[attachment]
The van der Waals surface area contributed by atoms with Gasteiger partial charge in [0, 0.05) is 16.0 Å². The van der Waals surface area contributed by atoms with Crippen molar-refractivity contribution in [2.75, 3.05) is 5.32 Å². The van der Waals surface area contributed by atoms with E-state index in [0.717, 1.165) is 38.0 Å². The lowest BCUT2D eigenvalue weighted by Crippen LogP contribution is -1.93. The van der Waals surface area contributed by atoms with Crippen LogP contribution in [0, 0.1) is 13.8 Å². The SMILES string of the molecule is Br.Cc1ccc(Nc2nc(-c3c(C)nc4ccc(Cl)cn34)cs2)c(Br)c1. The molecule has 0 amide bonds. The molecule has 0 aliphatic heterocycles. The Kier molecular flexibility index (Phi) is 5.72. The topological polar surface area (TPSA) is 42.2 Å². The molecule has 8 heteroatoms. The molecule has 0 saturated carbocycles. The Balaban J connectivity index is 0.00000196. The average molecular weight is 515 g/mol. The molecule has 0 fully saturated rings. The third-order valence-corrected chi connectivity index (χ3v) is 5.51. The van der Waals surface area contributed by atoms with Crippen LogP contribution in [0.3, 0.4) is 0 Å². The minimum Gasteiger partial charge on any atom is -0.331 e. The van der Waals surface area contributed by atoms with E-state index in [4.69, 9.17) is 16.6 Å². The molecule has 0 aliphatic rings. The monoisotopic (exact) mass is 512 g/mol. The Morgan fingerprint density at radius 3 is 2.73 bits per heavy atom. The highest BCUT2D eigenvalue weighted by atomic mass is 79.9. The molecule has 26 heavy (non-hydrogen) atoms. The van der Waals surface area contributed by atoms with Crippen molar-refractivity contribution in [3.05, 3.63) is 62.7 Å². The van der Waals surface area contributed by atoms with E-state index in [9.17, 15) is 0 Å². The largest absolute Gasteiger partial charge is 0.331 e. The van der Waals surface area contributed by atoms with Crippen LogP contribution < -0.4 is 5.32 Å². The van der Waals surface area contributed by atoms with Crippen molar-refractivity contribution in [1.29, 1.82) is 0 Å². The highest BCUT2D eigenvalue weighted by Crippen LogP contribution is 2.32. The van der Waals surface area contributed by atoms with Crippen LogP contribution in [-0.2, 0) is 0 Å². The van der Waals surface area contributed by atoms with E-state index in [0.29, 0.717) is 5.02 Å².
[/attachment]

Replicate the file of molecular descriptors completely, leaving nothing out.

The van der Waals surface area contributed by atoms with Gasteiger partial charge in [0, 0.05) is 16.0 Å². The van der Waals surface area contributed by atoms with Crippen molar-refractivity contribution in [2.75, 3.05) is 5.32 Å². The van der Waals surface area contributed by atoms with E-state index in [0.717, 1.165) is 38.0 Å². The lowest BCUT2D eigenvalue weighted by Crippen LogP contribution is -1.93. The van der Waals surface area contributed by atoms with Crippen LogP contribution in [0, 0.1) is 13.8 Å². The SMILES string of the molecule is Br.Cc1ccc(Nc2nc(-c3c(C)nc4ccc(Cl)cn34)cs2)c(Br)c1. The molecule has 0 amide bonds. The molecule has 0 aliphatic heterocycles. The Kier molecular flexibility index (Phi) is 5.72. The topological polar surface area (TPSA) is 42.2 Å². The molecule has 8 heteroatoms. The molecule has 0 saturated carbocycles. The Balaban J connectivity index is 0.00000196. The average molecular weight is 515 g/mol. The molecule has 0 fully saturated rings. The third-order valence-corrected chi connectivity index (χ3v) is 5.51. The van der Waals surface area contributed by atoms with Crippen LogP contribution in [0.3, 0.4) is 0 Å². The minimum Gasteiger partial charge on any atom is -0.331 e. The van der Waals surface area contributed by atoms with E-state index in [4.69, 9.17) is 16.6 Å². The molecule has 0 aliphatic rings. The monoisotopic (exact) mass is 512 g/mol. The Morgan fingerprint density at radius 3 is 2.73 bits per heavy atom. The highest BCUT2D eigenvalue weighted by atomic mass is 79.9. The molecule has 26 heavy (non-hydrogen) atoms. The van der Waals surface area contributed by atoms with Crippen molar-refractivity contribution in [3.05, 3.63) is 62.7 Å². The van der Waals surface area contributed by atoms with E-state index in [9.17, 15) is 0 Å². The largest absolute Gasteiger partial charge is 0.331 e. The van der Waals surface area contributed by atoms with Crippen LogP contribution < -0.4 is 5.32 Å². The van der Waals surface area contributed by atoms with Crippen molar-refractivity contribution in [1.29, 1.82) is 0 Å². The highest BCUT2D eigenvalue weighted by Crippen LogP contribution is 2.32. The van der Waals surface area contributed by atoms with Crippen LogP contribution in [-0.2, 0) is 0 Å². The van der Waals surface area contributed by atoms with E-state index in [0.29, 0.717) is 5.02 Å².